Cars are built by people and should be able to be completely repaired to work right with just a few parts. At least that’s what we’re led to believe and what we expect. Older cars are much simpler than the ones that are built today. In the automotive world of today, we see a ton of electronics and several different computers working in nearly every vehicle we choose for the drive. There are just some cars that can’t be fixed and it’s nearly impossible for us to understand why a vehicle can’t be fixed when there is a lot wrong with it. This is considered a lemon.
There have been cars that pass all the inspections at the automaker and make it to the dealership only to be sold as a new model that’s returned a week later because it doesn’t work. This happens to all types of cars, not just those at the lower price range of the market. Some cars spend more than thirty days in the repair shops during the first year of ownership, which causes them to fall under the Lemon Laws of many states, which can be extremely frustrating for the owner of the vehicle to experience.
Lemon Stories that Sound Absurd
In addition to those new cars that can stump a team at the dealerships and some technicians, cars that have made it to the lemony side of the law come in a variety of shapes and sizes. It seems baffling both for the owner and for the mechanics that take a look at a car when they toss their arms in the air and say “We can’t fix it.” This is the statement that no one wants to hear or utter, but it does happen, and there are limits to what a mechanic is allowed to do to fix or repair a vehicle.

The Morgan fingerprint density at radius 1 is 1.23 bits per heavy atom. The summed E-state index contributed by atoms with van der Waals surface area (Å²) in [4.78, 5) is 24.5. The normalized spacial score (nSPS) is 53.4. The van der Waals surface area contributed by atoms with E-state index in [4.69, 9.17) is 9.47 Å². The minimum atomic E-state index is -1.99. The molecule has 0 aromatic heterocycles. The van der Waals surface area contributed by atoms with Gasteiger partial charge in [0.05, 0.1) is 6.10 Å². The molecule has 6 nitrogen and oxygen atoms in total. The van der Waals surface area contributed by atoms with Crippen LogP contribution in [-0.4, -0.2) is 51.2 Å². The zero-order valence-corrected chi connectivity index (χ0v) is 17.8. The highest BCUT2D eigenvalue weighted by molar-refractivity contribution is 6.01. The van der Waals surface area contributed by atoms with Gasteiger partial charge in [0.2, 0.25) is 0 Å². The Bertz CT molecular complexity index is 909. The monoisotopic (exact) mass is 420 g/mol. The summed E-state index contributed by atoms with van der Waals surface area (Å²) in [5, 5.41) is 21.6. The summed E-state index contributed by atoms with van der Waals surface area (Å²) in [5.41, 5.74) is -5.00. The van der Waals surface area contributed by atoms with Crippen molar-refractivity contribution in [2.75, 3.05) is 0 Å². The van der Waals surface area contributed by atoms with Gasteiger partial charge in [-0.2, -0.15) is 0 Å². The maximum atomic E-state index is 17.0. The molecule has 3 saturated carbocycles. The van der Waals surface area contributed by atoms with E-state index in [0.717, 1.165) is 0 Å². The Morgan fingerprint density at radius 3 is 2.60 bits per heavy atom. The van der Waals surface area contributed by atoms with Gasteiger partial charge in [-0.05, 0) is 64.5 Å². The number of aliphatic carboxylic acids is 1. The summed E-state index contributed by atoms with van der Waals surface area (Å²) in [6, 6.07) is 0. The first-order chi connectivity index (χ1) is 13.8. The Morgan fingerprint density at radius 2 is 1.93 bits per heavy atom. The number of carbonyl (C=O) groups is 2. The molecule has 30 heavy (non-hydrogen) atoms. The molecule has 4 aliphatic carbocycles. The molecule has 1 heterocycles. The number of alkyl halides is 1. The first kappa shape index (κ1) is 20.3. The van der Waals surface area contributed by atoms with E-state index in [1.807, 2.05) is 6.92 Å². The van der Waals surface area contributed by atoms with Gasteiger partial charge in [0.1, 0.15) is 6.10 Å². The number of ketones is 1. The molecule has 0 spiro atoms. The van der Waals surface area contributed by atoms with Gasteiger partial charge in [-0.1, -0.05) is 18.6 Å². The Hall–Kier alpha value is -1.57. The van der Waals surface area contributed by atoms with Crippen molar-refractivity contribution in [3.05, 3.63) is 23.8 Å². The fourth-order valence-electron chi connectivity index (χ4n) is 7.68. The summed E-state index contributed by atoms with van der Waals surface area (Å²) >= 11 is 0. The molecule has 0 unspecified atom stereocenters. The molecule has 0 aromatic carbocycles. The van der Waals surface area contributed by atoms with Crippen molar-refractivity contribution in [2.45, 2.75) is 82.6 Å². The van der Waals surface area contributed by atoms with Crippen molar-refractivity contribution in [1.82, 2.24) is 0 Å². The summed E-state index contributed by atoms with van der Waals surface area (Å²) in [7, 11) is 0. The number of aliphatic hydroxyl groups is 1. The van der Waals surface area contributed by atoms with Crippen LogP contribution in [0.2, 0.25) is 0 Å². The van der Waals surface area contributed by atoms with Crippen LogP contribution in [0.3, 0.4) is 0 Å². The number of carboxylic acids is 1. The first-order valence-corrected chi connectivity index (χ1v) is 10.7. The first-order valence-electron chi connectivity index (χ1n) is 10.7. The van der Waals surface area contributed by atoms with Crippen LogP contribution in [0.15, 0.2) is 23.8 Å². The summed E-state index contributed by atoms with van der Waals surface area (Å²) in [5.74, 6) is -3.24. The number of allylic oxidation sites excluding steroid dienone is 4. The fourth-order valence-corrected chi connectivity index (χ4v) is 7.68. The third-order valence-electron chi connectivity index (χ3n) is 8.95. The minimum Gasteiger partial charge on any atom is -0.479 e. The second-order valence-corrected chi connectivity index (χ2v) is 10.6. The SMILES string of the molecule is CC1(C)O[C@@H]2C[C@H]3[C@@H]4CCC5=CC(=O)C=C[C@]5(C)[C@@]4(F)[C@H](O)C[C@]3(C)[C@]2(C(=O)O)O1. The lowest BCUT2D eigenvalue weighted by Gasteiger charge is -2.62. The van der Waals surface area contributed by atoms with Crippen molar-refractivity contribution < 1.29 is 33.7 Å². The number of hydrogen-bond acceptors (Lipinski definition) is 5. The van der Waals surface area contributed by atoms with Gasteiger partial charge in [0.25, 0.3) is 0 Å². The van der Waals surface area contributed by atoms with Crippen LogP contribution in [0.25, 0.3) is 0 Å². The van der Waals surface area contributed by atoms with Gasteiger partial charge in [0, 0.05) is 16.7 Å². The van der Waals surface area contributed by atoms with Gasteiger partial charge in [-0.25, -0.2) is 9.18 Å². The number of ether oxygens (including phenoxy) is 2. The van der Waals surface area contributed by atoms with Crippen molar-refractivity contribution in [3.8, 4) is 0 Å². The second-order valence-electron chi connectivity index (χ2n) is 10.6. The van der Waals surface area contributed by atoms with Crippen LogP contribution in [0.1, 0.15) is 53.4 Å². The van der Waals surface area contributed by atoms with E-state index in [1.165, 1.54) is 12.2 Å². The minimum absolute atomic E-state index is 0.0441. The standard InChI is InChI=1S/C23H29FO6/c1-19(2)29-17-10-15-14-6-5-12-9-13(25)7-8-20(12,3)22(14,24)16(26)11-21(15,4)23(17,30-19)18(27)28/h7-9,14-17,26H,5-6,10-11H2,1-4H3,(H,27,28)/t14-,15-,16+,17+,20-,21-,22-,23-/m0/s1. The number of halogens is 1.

After three or four attempts at fixing a car and trying to solve the same problem, a car becomes a lemon. Certainly, all the internal parts could be replaced and then it might work, but the point of the Lemon Law is to help protect you as the consumer from this problem. One example of trying to fix a car is with the Ford dual clutch transmission which is reflashed during the first repair, have some parts replaced during the second, and have the entire thing replaced during the third repair only to be in the same boat as before.
There have even been cars that have made it to the Lemon Law level in court more than once for the same car. Imagine a car not working and being bought back by the manufacturer. This car is then sold at auction to the dealer who sold it to another consumer. This second consumer had the same problems and the same vehicle had as many as nine repair attempts for it. There are some vehicles that just can’t be fixed and repaired and these cars are the lemons of the world and not what we want to have on the road.